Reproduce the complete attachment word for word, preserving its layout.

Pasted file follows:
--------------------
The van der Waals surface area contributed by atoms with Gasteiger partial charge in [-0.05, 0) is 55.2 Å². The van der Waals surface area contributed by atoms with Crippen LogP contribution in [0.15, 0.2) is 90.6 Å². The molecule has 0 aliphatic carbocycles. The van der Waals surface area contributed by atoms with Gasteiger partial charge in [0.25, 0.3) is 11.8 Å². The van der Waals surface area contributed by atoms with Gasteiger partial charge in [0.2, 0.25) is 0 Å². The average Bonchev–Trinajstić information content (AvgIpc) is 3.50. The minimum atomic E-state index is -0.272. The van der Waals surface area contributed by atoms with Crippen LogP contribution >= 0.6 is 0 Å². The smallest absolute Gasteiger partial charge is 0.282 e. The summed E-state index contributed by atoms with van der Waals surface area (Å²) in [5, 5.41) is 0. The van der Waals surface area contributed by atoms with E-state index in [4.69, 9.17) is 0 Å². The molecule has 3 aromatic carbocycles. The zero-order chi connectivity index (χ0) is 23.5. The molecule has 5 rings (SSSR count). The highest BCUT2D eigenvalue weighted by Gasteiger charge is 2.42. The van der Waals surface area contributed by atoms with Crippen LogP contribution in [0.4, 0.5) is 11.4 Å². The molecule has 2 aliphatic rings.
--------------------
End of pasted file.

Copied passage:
The van der Waals surface area contributed by atoms with Gasteiger partial charge in [-0.05, 0) is 55.2 Å². The van der Waals surface area contributed by atoms with Crippen LogP contribution in [0.15, 0.2) is 90.6 Å². The molecule has 0 aliphatic carbocycles. The van der Waals surface area contributed by atoms with Gasteiger partial charge in [0.25, 0.3) is 11.8 Å². The van der Waals surface area contributed by atoms with Gasteiger partial charge in [0.2, 0.25) is 0 Å². The average Bonchev–Trinajstić information content (AvgIpc) is 3.50. The minimum atomic E-state index is -0.272. The van der Waals surface area contributed by atoms with Crippen LogP contribution >= 0.6 is 0 Å². The smallest absolute Gasteiger partial charge is 0.282 e. The summed E-state index contributed by atoms with van der Waals surface area (Å²) in [5, 5.41) is 0. The van der Waals surface area contributed by atoms with E-state index in [4.69, 9.17) is 0 Å². The molecule has 3 aromatic carbocycles. The zero-order chi connectivity index (χ0) is 23.5. The molecule has 5 rings (SSSR count). The highest BCUT2D eigenvalue weighted by Gasteiger charge is 2.42. The van der Waals surface area contributed by atoms with Crippen LogP contribution in [0.4, 0.5) is 11.4 Å². The molecule has 2 aliphatic rings.